Over the weekend, TechMeme pointed me to an interesting piece in the New York Times. In a lot of ways, I have the same problem as Mark Bittman; namely:
"…I had developed the habit of leaving a laptop next to my bed so I could check my e-mail, last thing and first thing. I had learned how to turn my P.D.A. into a modem, the better to access the Web from my laptop when on a train. Of course I also used that P.D.A. in conventional ways, attending to it when it buzzed me.
In short, my name is Mark, and I’m a techno-addict."
Mark’s solution was to enforce a technology free day (or two) for the last few months. And while he eventually found the benefits to be extremely rewarding, it wasn’t easy:
"On my first weekend last fall, I eagerly shut it all down on Friday night, then went to bed to read. (I chose Saturday because my rules include no television, and I had to watch the Giants on Sunday). I woke up nervous, eager for my laptop. That forbidden, I reached for the phone. No, not that either. Send a text message? No. I quickly realized that I was feeling the same way I do when the electricity goes out and, finding one appliance nonfunctional, I go immediately to the next. I was jumpy, twitchy, uneven."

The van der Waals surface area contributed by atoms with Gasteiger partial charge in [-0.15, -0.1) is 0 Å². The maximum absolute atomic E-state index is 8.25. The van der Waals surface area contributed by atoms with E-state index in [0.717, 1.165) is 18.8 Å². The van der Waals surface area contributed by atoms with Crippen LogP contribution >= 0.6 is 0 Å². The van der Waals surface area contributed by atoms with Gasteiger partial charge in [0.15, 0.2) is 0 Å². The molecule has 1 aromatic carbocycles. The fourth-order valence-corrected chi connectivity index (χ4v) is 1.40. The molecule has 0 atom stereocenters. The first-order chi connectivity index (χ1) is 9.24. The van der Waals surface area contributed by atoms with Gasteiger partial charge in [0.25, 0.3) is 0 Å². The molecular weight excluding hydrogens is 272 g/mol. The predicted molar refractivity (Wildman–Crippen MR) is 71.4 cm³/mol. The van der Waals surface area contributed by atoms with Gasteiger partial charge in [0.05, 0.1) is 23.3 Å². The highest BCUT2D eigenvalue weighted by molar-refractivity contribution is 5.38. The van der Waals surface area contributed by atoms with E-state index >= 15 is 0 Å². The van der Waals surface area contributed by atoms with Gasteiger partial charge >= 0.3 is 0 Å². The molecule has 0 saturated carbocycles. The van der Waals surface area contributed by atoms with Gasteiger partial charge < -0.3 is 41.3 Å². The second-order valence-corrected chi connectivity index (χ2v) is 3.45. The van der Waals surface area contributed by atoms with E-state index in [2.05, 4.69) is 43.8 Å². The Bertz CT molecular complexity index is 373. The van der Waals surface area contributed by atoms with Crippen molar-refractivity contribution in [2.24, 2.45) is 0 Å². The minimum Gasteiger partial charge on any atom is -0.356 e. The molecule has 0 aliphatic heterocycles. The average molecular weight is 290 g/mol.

That, IMO, is exactly why taking a break or going through some sort of detox can be a good idea.
Merlin Mann at 43 Folders nails it though, when he says the problem is not the technology but the way we use it:
"Let’s be brutally honest, here — I can “work” at my computer for 10 hours and do nothing but dick around with Wikipedia and YouTube. Heck, even if I do “work stuff” like email and “research,” I can easily trail off in a hundred directions that have nothing to do with my initial task. Is that the fault of the computer and the internet? Maybe, kinda. But, no more so than I can reasonably blame this crappy hammer for that awkward birdhouse I built. Stupid hammer."
Both articles are really interesting reads, if only to get you thinking about how and why you use technology.